Trail Hunting2018-08-14T21:47:24+00:00

Trail Hunting

Since the Hunting Act (2004), the Burton Hunt have continued to strive to hunt within the law.  One way in which we can achieve this is by Trail Hunting.

The aim of trail hunting is to simulate traditional hunting as practised before the ban

AIM The aim of trail hunting is to simulate traditional hunting as practised before the ban.

SCENT A trail is laid using a fox based scent – usually founded on fox urine. This is important because the aim is to keep the hounds focused on the scent of their historical quarry during the time of this ban.

sock tied to whip

scent applied

METHOD The trail is laid across the country taking a route that might be taken by a fox – ie through hedgerows and woods and along ditches in essence simulating the natural movement of a fox across the countryside. It is laid by dragging a scent infected sock/cloth/sack along the ground. This can be done from a horse, a quad-bike or on foot, though good results maybe best achieved using a combination of all three. Common sense dictates that it is easier to walk or run through thick cover than to try to ride a bike through it.

The scented sock is dragged through a field of sugar beet

The trail is not laid constantly, but is occasionally lifted for a distance of, say, 400 yards and then dropped again thus allowing the hounds to cast (ie to fan out to search (using their noses) for the scent) as they would have done when hunting a live quarry. The less that the Huntsman or the followers know of the route of the trail, the more the hunting will mimic its realistic and challenging form.

CONDUCT OF THE DAY Packs of hounds will meet and then go hunting from the same places they have traditionally met for years. The general conduct of the Hunt remains as it always has been and should mirror that of a day’s fox hunting thus keeping the traditions and practices alive. In essence the only difference is that the Huntsman now sets off with the intention of encouraging his hounds to find and hunt the trails rather than the live quarry. The Huntsman will continue to encourage and control the hounds using his horn and voice in exactly the same manner as he did before the ban. When hounds find the trail the excitement will be the same for the hounds, the Huntsman and the mounted field. Throughout any hunt the hounds may (depending on the scenting conditions) need help and encouragement from the Huntsman and perhaps the Whipper-in if the pack gets strung out and needs to be brought back up together. During the day hounds will hunt the trails that have been laid but will also come across both fresh and stale scents left by many different mammals. It is highly likely that foxes, deer, hares, rabbits will be seen during the day as well many species of bird associated with the countryside.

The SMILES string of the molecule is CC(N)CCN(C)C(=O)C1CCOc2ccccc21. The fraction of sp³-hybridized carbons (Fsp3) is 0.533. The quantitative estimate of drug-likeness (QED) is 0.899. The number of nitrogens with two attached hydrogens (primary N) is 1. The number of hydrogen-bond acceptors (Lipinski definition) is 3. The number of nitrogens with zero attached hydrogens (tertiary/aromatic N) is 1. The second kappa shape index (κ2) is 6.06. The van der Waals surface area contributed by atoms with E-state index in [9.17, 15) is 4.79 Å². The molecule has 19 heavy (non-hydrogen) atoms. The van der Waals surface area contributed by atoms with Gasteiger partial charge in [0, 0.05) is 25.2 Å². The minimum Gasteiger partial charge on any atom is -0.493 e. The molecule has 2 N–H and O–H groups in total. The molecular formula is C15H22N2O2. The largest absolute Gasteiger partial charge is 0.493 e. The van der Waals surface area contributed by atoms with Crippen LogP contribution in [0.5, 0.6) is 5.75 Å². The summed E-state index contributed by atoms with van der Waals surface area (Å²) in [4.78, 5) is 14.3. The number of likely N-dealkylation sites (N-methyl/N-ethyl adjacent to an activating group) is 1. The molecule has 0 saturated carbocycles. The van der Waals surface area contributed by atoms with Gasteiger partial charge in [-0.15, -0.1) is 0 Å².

Trail laying across a field from a covert simulating the natural movement of a fox

CRY OF HOUNDS The sound made by the hounds when hunting a trail is called the cry. The cry will be the same as when hunting a live quarry, though it will vary from day to day and during the day. This is due to factors that influence scenting conditions, such as ground and climatic conditions (including the wind), growing crops and density of livestock – the less the scent the less the cry. The number of hounds and balance of dog hounds to bitch hounds will also impact on the volume and depth of the cry.

Tim Easby
Director
14th December, 2012

Gathering Evidence

The Burton Hunt record evidence of trail laying on each days hunting.  Subject to accidents or a lame horse, a rider is assigned to follow the trail layer all day with a video camera recording trail laying activity throughout the day.  A GPS tracker is also used to record the route the trail layer has taken.